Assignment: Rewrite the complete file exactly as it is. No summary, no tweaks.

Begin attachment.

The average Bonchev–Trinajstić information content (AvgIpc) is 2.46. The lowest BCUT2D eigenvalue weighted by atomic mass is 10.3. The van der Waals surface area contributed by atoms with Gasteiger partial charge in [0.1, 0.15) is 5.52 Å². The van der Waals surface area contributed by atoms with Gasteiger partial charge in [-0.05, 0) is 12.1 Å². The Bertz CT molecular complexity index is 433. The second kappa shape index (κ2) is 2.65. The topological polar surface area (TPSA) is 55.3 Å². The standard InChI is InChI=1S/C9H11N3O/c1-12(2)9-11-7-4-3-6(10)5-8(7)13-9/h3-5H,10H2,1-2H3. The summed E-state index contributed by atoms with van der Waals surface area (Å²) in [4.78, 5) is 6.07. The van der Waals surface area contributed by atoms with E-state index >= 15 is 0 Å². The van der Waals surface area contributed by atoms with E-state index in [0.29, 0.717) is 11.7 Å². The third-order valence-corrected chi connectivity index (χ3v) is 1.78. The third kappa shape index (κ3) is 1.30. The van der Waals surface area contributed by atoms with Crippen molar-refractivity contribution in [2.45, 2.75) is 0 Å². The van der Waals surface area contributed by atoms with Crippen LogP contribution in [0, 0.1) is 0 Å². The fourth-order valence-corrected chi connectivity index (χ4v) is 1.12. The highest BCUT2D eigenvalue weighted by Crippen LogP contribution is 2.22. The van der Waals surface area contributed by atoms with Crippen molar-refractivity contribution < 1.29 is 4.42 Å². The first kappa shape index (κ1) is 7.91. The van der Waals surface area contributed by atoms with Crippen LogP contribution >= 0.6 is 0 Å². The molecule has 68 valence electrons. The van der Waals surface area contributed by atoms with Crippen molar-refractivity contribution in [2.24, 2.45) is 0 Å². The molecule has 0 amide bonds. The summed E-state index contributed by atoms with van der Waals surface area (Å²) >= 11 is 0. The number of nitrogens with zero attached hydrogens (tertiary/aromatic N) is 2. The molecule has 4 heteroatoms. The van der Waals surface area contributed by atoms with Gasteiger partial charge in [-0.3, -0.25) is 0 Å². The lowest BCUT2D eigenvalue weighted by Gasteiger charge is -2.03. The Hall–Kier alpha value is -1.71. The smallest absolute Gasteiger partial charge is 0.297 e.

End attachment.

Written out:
The average Bonchev–Trinajstić information content (AvgIpc) is 2.46. The lowest BCUT2D eigenvalue weighted by atomic mass is 10.3. The van der Waals surface area contributed by atoms with Gasteiger partial charge in [0.1, 0.15) is 5.52 Å². The van der Waals surface area contributed by atoms with Gasteiger partial charge in [-0.05, 0) is 12.1 Å². The Bertz CT molecular complexity index is 433. The second kappa shape index (κ2) is 2.65. The topological polar surface area (TPSA) is 55.3 Å². The standard InChI is InChI=1S/C9H11N3O/c1-12(2)9-11-7-4-3-6(10)5-8(7)13-9/h3-5H,10H2,1-2H3. The summed E-state index contributed by atoms with van der Waals surface area (Å²) in [4.78, 5) is 6.07. The van der Waals surface area contributed by atoms with E-state index >= 15 is 0 Å². The van der Waals surface area contributed by atoms with E-state index in [0.29, 0.717) is 11.7 Å². The third-order valence-corrected chi connectivity index (χ3v) is 1.78. The third kappa shape index (κ3) is 1.30. The van der Waals surface area contributed by atoms with Crippen molar-refractivity contribution in [2.45, 2.75) is 0 Å². The van der Waals surface area contributed by atoms with Crippen LogP contribution in [0, 0.1) is 0 Å². The fourth-order valence-corrected chi connectivity index (χ4v) is 1.12. The highest BCUT2D eigenvalue weighted by Crippen LogP contribution is 2.22. The van der Waals surface area contributed by atoms with Crippen molar-refractivity contribution < 1.29 is 4.42 Å². The first kappa shape index (κ1) is 7.91. The van der Waals surface area contributed by atoms with Crippen LogP contribution >= 0.6 is 0 Å². The molecule has 68 valence electrons. The van der Waals surface area contributed by atoms with Crippen molar-refractivity contribution in [2.24, 2.45) is 0 Å². The molecule has 0 amide bonds. The summed E-state index contributed by atoms with van der Waals surface area (Å²) >= 11 is 0. The number of nitrogens with zero attached hydrogens (tertiary/aromatic N) is 2. The molecule has 4 heteroatoms. The van der Waals surface area contributed by atoms with Gasteiger partial charge in [-0.3, -0.25) is 0 Å². The lowest BCUT2D eigenvalue weighted by Gasteiger charge is -2.03. The Hall–Kier alpha value is -1.71. The smallest absolute Gasteiger partial charge is 0.297 e.